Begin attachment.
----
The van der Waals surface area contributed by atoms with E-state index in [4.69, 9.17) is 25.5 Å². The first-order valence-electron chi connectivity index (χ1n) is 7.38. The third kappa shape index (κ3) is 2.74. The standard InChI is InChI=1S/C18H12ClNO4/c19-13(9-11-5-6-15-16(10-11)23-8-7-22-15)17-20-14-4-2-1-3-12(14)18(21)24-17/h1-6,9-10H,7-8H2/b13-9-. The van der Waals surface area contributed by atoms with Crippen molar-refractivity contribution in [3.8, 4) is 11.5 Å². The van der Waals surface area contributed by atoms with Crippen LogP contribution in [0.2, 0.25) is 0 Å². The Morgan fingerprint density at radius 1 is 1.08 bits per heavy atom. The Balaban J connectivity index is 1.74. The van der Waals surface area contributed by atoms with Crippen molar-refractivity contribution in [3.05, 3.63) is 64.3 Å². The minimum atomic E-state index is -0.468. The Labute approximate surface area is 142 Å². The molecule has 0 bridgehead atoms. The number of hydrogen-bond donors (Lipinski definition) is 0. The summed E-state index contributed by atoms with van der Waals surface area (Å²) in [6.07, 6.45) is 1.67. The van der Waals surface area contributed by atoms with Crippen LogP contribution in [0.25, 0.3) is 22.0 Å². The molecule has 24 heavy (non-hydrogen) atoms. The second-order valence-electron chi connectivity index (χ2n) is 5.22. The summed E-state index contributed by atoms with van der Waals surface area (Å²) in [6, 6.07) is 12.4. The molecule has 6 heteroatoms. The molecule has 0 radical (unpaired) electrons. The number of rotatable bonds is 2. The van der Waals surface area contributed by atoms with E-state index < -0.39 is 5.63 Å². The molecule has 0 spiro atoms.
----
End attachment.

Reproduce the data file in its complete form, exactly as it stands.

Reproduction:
The van der Waals surface area contributed by atoms with E-state index in [4.69, 9.17) is 25.5 Å². The first-order valence-electron chi connectivity index (χ1n) is 7.38. The third kappa shape index (κ3) is 2.74. The standard InChI is InChI=1S/C18H12ClNO4/c19-13(9-11-5-6-15-16(10-11)23-8-7-22-15)17-20-14-4-2-1-3-12(14)18(21)24-17/h1-6,9-10H,7-8H2/b13-9-. The van der Waals surface area contributed by atoms with Crippen molar-refractivity contribution in [3.8, 4) is 11.5 Å². The van der Waals surface area contributed by atoms with Crippen LogP contribution in [0.2, 0.25) is 0 Å². The Morgan fingerprint density at radius 1 is 1.08 bits per heavy atom. The Balaban J connectivity index is 1.74. The van der Waals surface area contributed by atoms with Crippen molar-refractivity contribution in [3.05, 3.63) is 64.3 Å². The minimum atomic E-state index is -0.468. The Labute approximate surface area is 142 Å². The molecule has 0 bridgehead atoms. The number of hydrogen-bond donors (Lipinski definition) is 0. The summed E-state index contributed by atoms with van der Waals surface area (Å²) in [6.07, 6.45) is 1.67. The van der Waals surface area contributed by atoms with Crippen LogP contribution in [0.25, 0.3) is 22.0 Å². The molecule has 24 heavy (non-hydrogen) atoms. The second-order valence-electron chi connectivity index (χ2n) is 5.22. The summed E-state index contributed by atoms with van der Waals surface area (Å²) in [6, 6.07) is 12.4. The molecule has 6 heteroatoms. The molecule has 0 radical (unpaired) electrons. The number of rotatable bonds is 2. The van der Waals surface area contributed by atoms with E-state index < -0.39 is 5.63 Å². The molecule has 0 spiro atoms.